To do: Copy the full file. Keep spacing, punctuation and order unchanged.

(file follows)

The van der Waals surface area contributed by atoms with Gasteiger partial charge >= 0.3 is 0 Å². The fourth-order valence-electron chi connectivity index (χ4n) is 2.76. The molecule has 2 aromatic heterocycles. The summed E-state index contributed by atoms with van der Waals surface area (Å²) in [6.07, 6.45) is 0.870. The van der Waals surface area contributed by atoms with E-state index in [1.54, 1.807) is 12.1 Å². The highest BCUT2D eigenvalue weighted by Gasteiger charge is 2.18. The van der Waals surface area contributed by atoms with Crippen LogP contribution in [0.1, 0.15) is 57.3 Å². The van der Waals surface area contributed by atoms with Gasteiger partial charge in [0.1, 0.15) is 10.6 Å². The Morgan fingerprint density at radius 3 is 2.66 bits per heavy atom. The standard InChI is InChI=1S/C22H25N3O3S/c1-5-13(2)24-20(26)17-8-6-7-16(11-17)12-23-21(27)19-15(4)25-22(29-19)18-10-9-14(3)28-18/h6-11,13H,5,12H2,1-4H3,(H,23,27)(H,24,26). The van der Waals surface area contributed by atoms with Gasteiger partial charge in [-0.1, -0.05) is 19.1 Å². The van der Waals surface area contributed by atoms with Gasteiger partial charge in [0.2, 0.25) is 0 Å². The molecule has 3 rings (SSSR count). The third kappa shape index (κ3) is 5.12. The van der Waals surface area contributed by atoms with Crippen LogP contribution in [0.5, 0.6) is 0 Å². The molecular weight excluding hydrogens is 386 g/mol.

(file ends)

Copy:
The van der Waals surface area contributed by atoms with Gasteiger partial charge >= 0.3 is 0 Å². The fourth-order valence-electron chi connectivity index (χ4n) is 2.76. The molecule has 2 aromatic heterocycles. The summed E-state index contributed by atoms with van der Waals surface area (Å²) in [6.07, 6.45) is 0.870. The van der Waals surface area contributed by atoms with E-state index in [1.54, 1.807) is 12.1 Å². The highest BCUT2D eigenvalue weighted by Gasteiger charge is 2.18. The van der Waals surface area contributed by atoms with Crippen LogP contribution in [0.1, 0.15) is 57.3 Å². The van der Waals surface area contributed by atoms with Gasteiger partial charge in [0.1, 0.15) is 10.6 Å². The Morgan fingerprint density at radius 3 is 2.66 bits per heavy atom. The standard InChI is InChI=1S/C22H25N3O3S/c1-5-13(2)24-20(26)17-8-6-7-16(11-17)12-23-21(27)19-15(4)25-22(29-19)18-10-9-14(3)28-18/h6-11,13H,5,12H2,1-4H3,(H,23,27)(H,24,26). The van der Waals surface area contributed by atoms with Gasteiger partial charge in [-0.1, -0.05) is 19.1 Å². The van der Waals surface area contributed by atoms with Gasteiger partial charge in [0.2, 0.25) is 0 Å². The molecule has 3 rings (SSSR count). The third kappa shape index (κ3) is 5.12. The van der Waals surface area contributed by atoms with Crippen LogP contribution in [0.5, 0.6) is 0 Å². The molecular weight excluding hydrogens is 386 g/mol.